Sorry, but I have to disagree with you there. To me, this is all on the PHP core team - they made a careless decision on API design and documentation and it broke someone else's code.

I see what you mean, and perhaps I am being a little to harsh on the type strictness there. Array to String conversions have never really been supported though. PHP never triggers actual errors when doing so implicitly, but all you will get out of such a conversion is the word "Array". The array value will never be converted this way.

That said, the decision on the design change wasn't really careless. It was a planned change, and despite that author's claim that it wasn't mentioned in the PHP 5.3 migration notes, it actually was. (Albeit not specific to that function.) It really should have been mentioned in the strcmp docs as well though, there I'll agree with you.

From the Backward Incompatible Changes:

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The newer internal parameter parsing API has been applied across all the extensions bundled with PHP 5.3.x. This parameter parsing API causes functions to return NULL when passed incompatible parameters. There are some exceptions to this rule, such as the get_class() function, which will continue to return FALSE on error.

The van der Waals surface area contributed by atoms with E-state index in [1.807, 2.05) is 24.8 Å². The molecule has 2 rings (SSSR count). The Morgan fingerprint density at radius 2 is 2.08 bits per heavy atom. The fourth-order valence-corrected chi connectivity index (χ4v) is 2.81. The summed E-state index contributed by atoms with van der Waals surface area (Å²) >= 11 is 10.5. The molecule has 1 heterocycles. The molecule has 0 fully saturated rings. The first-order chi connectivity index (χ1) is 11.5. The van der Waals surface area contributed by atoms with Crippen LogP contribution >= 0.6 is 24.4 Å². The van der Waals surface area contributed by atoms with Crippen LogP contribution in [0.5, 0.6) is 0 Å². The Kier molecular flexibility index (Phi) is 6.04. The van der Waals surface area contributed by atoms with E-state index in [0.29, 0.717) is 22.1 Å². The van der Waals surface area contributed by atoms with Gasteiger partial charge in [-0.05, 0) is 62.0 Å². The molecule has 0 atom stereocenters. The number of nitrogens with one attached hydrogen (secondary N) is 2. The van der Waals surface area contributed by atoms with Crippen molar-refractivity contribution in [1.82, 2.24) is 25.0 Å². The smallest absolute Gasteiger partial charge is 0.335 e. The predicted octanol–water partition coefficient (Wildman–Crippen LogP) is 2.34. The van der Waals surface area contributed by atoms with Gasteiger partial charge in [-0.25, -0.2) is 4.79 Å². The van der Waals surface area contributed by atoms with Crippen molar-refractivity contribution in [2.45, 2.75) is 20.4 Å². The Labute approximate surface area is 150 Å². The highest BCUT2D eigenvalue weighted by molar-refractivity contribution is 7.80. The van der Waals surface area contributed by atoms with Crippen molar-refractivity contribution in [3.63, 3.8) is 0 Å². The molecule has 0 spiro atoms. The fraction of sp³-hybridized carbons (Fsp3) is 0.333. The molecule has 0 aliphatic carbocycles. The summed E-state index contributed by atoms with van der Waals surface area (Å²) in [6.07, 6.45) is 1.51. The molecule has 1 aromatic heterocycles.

For most functions this works out great, but unfortunately for strcmp there is no way to give a false return value that doesn't implicitly convert to 0. Giving a negative or positive value - as was it's prior behaviour - is incorrect behaviour, as an array will of course have no equality value compared to a string. It was just comparing the "Array" string the array would convert to. The new behaviour - I'd argue - is correct, it's only incompatible with the previous behaviour as far as values that can't be converted directly to strings goes.